Permutation group

From Citizendium
Revision as of 19:34, 1 July 2009 by imported>Howard C. Berkowitz
(diff) ← Older revision | Latest revision (diff) | Newer revision → (diff)
Jump to navigation Jump to search
This article is a stub and thus not approved.
Main Article
Related Articles  [?]
Bibliography  [?]
External Links  [?]
Citable Version  [?]
This editable Main Article is under development and subject to a disclaimer.

In mathematical group theory, the set of permutations on a set of objects form a group, is called a permutation group, with composition as the group operation. For example, let denote a finite set of distinct objects, and let denote the set of permutations of the elements of . The criteria of associativity and the existence of inverses are obvious from the definition of permutations as bijections from to itself. The existence of an identity is slightly more difficult to establish, but we can define an identity mapping , and it is clear that this mapping is both a permutation and an identity.[1]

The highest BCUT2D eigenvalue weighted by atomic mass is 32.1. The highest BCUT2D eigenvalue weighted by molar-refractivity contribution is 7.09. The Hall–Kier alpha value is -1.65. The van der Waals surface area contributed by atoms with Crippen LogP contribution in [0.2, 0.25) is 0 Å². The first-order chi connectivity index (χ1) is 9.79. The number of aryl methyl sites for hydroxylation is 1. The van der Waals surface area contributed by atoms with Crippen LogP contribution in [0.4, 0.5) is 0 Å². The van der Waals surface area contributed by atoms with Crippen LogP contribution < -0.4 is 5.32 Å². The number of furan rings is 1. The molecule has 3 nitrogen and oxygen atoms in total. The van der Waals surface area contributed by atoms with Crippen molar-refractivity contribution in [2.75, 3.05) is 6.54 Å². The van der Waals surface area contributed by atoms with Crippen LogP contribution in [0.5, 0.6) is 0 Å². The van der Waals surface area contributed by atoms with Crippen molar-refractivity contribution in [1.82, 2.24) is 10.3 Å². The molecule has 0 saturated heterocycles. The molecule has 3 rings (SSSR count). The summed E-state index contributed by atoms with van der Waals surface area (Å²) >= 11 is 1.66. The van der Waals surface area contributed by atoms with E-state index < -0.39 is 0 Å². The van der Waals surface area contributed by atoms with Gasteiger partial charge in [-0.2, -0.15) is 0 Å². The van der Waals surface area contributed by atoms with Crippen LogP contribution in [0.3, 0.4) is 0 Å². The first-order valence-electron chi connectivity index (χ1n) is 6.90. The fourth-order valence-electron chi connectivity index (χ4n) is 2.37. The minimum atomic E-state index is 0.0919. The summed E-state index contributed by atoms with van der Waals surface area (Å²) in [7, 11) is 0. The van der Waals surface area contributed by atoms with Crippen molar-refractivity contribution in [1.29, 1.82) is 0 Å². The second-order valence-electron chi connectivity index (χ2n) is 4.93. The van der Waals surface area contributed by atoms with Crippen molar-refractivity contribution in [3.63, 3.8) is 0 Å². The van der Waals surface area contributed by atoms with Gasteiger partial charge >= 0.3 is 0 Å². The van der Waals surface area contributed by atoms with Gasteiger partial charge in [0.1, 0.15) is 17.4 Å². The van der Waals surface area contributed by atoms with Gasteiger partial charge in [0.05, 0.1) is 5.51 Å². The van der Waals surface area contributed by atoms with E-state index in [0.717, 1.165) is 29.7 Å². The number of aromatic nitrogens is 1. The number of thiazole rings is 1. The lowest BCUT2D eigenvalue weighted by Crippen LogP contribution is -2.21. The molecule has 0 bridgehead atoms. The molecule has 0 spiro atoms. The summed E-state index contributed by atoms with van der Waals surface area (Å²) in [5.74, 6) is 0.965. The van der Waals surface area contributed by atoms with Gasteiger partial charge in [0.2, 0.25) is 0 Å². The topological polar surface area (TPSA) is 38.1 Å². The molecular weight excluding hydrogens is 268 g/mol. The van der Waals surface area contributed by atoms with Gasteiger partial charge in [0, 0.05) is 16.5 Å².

Since all permutation groups over sets with the same number of elements are isomorphic, and since abstract algebra is generally only concerned with groups, rings, fields et cetera up to isomorphism, the generic permutation group over elements is simply denoted .

A symmetry group is in general a subgroup of the permutation group over the number of vertices in the figure in question, since all affine transformations of a figure are permutations of its vertices, although the converse does not in general hold.


  1. Fraleigh J B (2003) A First Course in Abstract Algebra ISBN 0321156080, section 8